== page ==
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W.F. Stage 4 Drought Restrictions to Impact Trees

<br><p dir="LTR">If we don't get some good rain soon, and do go to Stage 4 what impact will it have on our trees?</p> <p dir="LTR">Mechell Dixon headed around town to find and tells us what she learned.</p>

There are thousands of trees in Wichita Falls.

Unfortunately, quite a few of them are like this one.

Dead.

But once the city reaches Stage 4 drought restrictions many fear many more trees around town could become just like this one.

Lack of rain has the City of Wichita Falls losing valuable trees.

The problem was so bad two years ago it prompted a member of the Wichita County Master Gardeners Association to put out signs with this reminder for residents.

"Please, please water your trees," says Peg Marquardt.

But watering may not even be an option soon

"Once we go into Stage 4, a lot of the older trees should survive. The younger, newly planted trees are the ones that are gonna stress," says Richard Long, owner of Richard Long Lawn & Tree Service.

Stress from lack of water can cause a tree to go from this to this.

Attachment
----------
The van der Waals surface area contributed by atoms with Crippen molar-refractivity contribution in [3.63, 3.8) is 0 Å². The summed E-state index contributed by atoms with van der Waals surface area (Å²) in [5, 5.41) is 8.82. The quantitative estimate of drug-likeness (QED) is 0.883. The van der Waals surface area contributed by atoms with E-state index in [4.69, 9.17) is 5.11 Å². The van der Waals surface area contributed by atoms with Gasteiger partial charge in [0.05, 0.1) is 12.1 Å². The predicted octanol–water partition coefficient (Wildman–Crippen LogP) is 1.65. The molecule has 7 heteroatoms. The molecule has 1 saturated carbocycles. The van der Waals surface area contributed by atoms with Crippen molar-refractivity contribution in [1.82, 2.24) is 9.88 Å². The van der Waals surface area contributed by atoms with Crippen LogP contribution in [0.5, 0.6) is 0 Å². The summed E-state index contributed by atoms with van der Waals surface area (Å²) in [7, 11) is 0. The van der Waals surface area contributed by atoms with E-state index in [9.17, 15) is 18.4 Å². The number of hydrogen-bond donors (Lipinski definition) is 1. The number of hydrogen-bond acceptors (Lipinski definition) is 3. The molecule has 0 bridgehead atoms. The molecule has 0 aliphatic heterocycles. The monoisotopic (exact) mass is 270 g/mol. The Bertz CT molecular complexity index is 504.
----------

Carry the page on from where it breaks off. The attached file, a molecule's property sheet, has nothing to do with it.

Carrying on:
The Wichita Falls Parks Department has about 20,000 trees that are watered by drip irrigation and surrounded by mulch.

"This is probably the best thing we can do to help the best survival likelihood of the trees once we've reached Stage 4 in which there will be no outside watering," explains Jack Murphy, director of the Wichita Falls Parks & Recreation Department.

But some residents, like Mary Stengel and her husband, have found a way around that rule.

"Last year we started using water from our washing machine to water the trees in our backyard," Stengel says.

While so-called "gray" water can help save residential trees during tougher water restrictions it is not possible for the more than 50,000 planted and native trees maintained by city parks crews.

Parks officials expect to lose several thousand city trees once Stage 4 drought restrictions take effect.

Once you add several thousands trees from residential areas the concern is that Wichita Falls could no longer be very green in the next few years.

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